In fact, most of the postdocs, both current and former, said that the community and support from their fellow instructors was one of their favorite parts of the program. Dr. Christina Garcia, a former postdoc who now teaches at Centre College, said that her favorite memories involve her coworkers. “We used to buy the really weird flavors of Oreos and keep a tally on the whiteboard in the break room to see how many people actually liked them,” she said. “Most of them were okay… except for the Swedish Fish ones.”
And Dr. Andrew Hasley, one of the current postdocs, was encouraged by the supportive response he received in his first semester when he suggested integrating the universal design for learning (UDL) more into the program’s teaching practices. “I was nervous the first few times I brought it up, but everyone responded so well, which made me feel really hopeful.” The BIT Program is committed to excellence in teaching, and modifying their courses to help students learn is part of that.
Members of the BIT Program also work to improve their courses and teaching methods by gathering student data and publishing their findings in education journals. Participation in this area of research, generally referred to as the Scholarship of Teaching and Learning (SoTL), represents another unique departure from traditional research postdoc positions. While some BIT postdocs do publish papers in scientific journals as a result of the research they conduct in their courses and over the summer, the focus of the Program is on fostering SoTL research. Postdocs work with their mentors to conceive projects about different activities designed to improve the learning experience, such as methods to encourage participation. This encourages instructors to reflect on and improve their own teaching practices and the content of the courses they teach, and produces more skilled and thoughtful teachers. The teaching postdoc is designed not only to provide teaching experience for those who want it, but also to train instructors to think critically about their teaching methods so that they can reach their students more effectively and contribute to the larger teaching and learning community.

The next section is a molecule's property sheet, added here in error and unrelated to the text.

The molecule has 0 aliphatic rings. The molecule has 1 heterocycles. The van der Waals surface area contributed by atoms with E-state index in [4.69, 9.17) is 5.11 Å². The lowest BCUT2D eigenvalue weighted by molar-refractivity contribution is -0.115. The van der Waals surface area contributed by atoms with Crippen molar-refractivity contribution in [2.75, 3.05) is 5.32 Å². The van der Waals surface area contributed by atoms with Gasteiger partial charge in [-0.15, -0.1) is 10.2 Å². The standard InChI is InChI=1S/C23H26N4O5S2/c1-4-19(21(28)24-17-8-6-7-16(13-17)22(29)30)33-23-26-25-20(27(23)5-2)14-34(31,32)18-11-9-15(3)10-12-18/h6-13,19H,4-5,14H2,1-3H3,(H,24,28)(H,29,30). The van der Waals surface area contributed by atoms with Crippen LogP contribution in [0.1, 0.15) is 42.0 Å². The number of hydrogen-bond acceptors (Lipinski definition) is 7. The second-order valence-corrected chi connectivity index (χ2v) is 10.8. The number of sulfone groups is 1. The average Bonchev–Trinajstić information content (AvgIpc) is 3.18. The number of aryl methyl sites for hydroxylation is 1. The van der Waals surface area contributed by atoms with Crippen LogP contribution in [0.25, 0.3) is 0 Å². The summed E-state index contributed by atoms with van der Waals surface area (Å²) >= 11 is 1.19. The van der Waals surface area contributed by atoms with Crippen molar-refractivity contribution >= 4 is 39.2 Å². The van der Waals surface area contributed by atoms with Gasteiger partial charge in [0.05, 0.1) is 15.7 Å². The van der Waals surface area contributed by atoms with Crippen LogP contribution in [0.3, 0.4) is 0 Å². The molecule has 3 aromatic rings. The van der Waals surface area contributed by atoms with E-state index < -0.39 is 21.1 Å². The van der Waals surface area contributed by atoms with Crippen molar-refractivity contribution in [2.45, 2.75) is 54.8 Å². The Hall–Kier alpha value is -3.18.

Even when a program is specifically targeted toward your interests and experience level, it’s hard to be fully prepared for the reality of it. “I wish I had explored more academic jobs,” said Dr. Dums. “My current position is really different from my TA experience, and in ways I didn’t expect. The picture I had in my head was very incomplete, so I wish I had done more research before diving in.” While some of the postdocs start the program with more teaching experience, like Dr. Noel, who was an adjunct professor before beginning this January, many haven’t been in an equivalent position before. “This is definitely not something that you should plan to do on the side,” said Dr. Hasley, who didn’t anticipate the amount of preparation that was needed for each class.
But even when postdocs’ teaching experiences line up with their expectations, they may still find themselves unprepared to take full advantage of everything the program offers them. “I wish I had realized how valuable the time was and taken advantage of additional opportunities,” said Dr. Carlos Goller, who is now a full-time instructor for the BIT Program. Besides the resources for training and learning that are available to postdocs, they have a cutting-edge selection of tools available for them to use in their courses and research. Dr. Sengupta, who now teaches a smaller school, found the transition a little hard to navigate, despite the fact that he anticipated the decrease in resources. “I knew that smaller schools would have fewer resources than the BIT Program, but I still wasn’t fully prepared for the experience of having to hunt down those resources,” he said. The teaching postdoctoral program at NC State is a big commitment, especially for instructors who haven’t had similar experiences before. But it’s also an environment full of other instructors who want to see you succeed and grow during your time there. It’s designed to prioritize mentorship, and it has the resources necessary to help instructors focus on their students. Check out the training program’s webpage to learn more about this opportunity if it sounds like something you’re interested in!